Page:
Kaushambi (nickname – Kosam) shares its boundary with Banda in the south, Pratapgarh in the north, Prayagraj in the east and Fatehpur in the west. At present, it has 3 Tehsils, Sirathu, Manjhanpur and Chail and 8 development blocks with Manjhanpur being the headquarter.
Kaushambi was the capital of the ancient Vatsa (country) and the famous Ashoka pillar (which is in Prayagraj Fort now) was found here during excavation. Satpath Brahmana, Gopath Brahmana, and Taitriya Brahmana (the three famous Indian scriptures) describe this place as Vidyapeeth. The description of Kaushambi is also found in Matsya and Harivamsa Purana and it is said that the famous sage and Sanskrit scholar, Katyayan Rishi was born here. The Satapatha Brahamana mentions a person called Proti Kaushambeya, a native of Kaushambi. The ancient history of the city is also confirmed by the Mahabharata and the Ramayana, the former ascribing its foundation to Kusamba, the third son of the Chedi King Uparica Vasu and the latter to Kusamba, the son of Kusa. It is said that the place was named Kaushambi as the city settlement was done by King Kutumb, who was the 10th generation Chandravanshi king from Pururva.
The city became famous during the time of Nemchandra, who made it the capital after Hastinapur was washed away in the floods of the Ganges. In the Janapadas (states) of ancient India, Gandharva, Kamboja, Himadi, Kaikeya, Sapta, Sindhva, Brahmavaivarta, Kuru, Matsya, Chedi, Avanti, Vatsa, Magadha, Videha, Kaushal and Videha, Kashi, Ayodhya, Prayag, Vatsa, Kanyakubja, Panchala, Hastinapur, Mathura, Shurasen, Indraprastha, Taxila, Gandhara were the kingdoms.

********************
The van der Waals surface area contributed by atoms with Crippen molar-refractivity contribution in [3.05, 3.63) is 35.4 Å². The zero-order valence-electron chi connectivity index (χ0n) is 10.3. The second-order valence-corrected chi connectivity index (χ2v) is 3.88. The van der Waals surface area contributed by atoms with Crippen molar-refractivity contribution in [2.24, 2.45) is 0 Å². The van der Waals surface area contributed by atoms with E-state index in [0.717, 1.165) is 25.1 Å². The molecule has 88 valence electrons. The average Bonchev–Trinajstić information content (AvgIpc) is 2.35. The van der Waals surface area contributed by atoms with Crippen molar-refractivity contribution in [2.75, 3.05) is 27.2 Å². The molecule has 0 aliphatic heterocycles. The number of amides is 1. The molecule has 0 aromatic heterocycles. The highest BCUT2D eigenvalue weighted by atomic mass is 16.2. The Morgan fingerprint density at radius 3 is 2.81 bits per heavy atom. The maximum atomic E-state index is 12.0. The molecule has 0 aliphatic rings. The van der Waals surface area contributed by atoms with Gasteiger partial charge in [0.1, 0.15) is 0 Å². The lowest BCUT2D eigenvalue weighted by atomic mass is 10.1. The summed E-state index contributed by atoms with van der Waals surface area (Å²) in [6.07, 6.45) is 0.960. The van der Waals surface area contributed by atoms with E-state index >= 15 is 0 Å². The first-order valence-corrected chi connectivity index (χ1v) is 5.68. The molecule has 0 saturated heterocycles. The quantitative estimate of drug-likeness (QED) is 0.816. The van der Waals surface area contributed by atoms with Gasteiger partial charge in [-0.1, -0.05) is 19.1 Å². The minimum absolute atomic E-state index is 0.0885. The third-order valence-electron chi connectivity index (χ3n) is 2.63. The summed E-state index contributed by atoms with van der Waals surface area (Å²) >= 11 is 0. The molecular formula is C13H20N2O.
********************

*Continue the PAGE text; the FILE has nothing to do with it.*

The ancient name of Kaushambi was Vatsa or Vatsa Patan. When Lord Ram crossed the Shrigverpur ghat and proceeded towards Prayag, he reached Vatsa Desh whose capital was Kaushambi. It is also said that while Pandavas spent the 13th year of their exile at this place, Gautam Buddha spent the sixth and ninth years of his ascetic life here. Moreover, in Sanskrit literature, there is a mention of King Udayana by Banabhatta and in Medhadoot and Swapnavasavadatta of Magha by Kalidas.
It is also believed that Rishabhdev, the ancient Tirthankar, had also attained enlightenment in Vatsa Desh. In the Jain tradition, it is believed that Padmaprabha, the sixth Jain Tirthankara was born to King Shridhar and Queen Susimadevi in the Ikshvaku dynasty at Kausambi. Even Magadha Emperor Ashoka made it a sub-capital for his royal care.
Famous Chinese travelers Fa Hien and Hiuen Tsang have described this city in details in their works. This place was the center of urban art and commerce during the Maurya, Shunga, Kushan and Gupta periods and there were a large number of Jain temples here. Thousands of ancient idols and coins found from its ruins are stored in Allahabad Museum. There is also a Dharamsala up to the Digambar Jain temple at Pabhosha, (Prabhagiri) and a Jain temple in Champaha village, around 27 km from Bharwari. There is another Jain temple in Shahzadpur. In fact, in the past it was believed to be a prosperous Jain city and at one point in time there were two hundred Jain temples here including one each in Daranagar and Pali. Kada has also had historical importance as Alauddin Khilji had made it his sub-capital when Delhi was the capital.
At present the total population of district Kaushambi is 1599058 as of 2011 and the total geographical area is 1780 sq. km.